Home prices continue to point to a sustained and expanding housing recovery.

On that front, the National Association of Realtors reports that prices for single-family homes rose in 81% of U.S. cities. What's more, prices are not only rising, they are rising at a higher rate. NAR's data show the national median price for an existing single-family home rose to $186,100 in the third quarter, a 7.6% increase over the third quarter of 2011.

We've pointed out in the recent past that the good news on pricing isn't emanating from only a few sources; it's emanating from nearly all sources.

The NAR's good news on home prices is supported by CoreLogic and Trulia. CoreLogic's data show that home prices rose 5% year over year in September, posting the biggest increase since July 2006. Trulia's data show that home prices rose 2.9% year over year and 0.7% month over month in October.

This up trend in home prices is a strong selling point to clients, as is the prospect of a diminishing inventory of value-priced properties.

This time last year, we reasoned that homes were priced to produce outstanding long-term appreciation. That's turning out to be the case, but it may not be the case for long. Many homes are still priced to produce superior price appreciation, but there are certainly fewer of these homes on the market today compared to last year.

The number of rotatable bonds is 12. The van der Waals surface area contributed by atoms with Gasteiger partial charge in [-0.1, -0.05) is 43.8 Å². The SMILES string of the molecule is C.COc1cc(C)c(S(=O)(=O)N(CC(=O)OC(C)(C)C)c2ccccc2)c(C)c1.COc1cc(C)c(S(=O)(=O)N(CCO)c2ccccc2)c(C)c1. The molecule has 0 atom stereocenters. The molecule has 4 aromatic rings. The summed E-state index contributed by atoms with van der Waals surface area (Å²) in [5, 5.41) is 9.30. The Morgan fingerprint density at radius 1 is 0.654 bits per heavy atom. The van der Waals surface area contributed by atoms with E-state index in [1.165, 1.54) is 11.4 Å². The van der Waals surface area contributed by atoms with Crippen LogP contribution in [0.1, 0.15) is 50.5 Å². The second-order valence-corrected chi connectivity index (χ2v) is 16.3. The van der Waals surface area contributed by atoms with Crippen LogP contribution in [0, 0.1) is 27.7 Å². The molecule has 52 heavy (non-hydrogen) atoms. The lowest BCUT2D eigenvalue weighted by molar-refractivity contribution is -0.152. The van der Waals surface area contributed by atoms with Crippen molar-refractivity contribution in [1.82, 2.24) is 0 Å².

The reduction in distressed prices and value-priced inventory is attributable to the shrinking supply of distressed properties. The inventory of REO properties owned by Fannie Mae, Freddie Mac, and the FHA continues to decline, and will likely continue to do so in 2013.

An important, but frequently overlooked, demographic trend leads us to believe there will be no backsliding on rising prices and reduced value-priced inventory.

Census Bureau data show new households are being formed at the fastest rate in more than six years. T he United States added 1.15 million households in the 12 months that ended in September. That's a significant increase over the past four years, when an average of 650,000 households were formed annually.

Rising household formation means consumer confidence is also rising, as is confidence in the economy and job prospects. These factors translate to rising home demand and continually rising home prices.

Mortgage rates, on the other hand, continue to buck the trend; they're not rising. Though not moving materially lower in recent weeks, mortgage rates still don't show any inclination to move higher. Given the election results and slowing economic growth in Europe, we don't expect them to move materially higher, for at least the remainder of the year.

The four-year extension of the Obama administration means an extension of Ben Bernanke's reign as Federal Reserve chairman, and an extension of his low-interest rate policies. Across the Atlantic, slowing economic growth in Europe means more money will flow into haven investments like U.S. Treasury notes and bonds and agency securities, such as mortgage-backed securities.

Money flows from the Federal Reserve and private European investors into U.S. government securities ensure mortgage rates will remain low, at least for the near term.

Courtesy of Jessica Regan.

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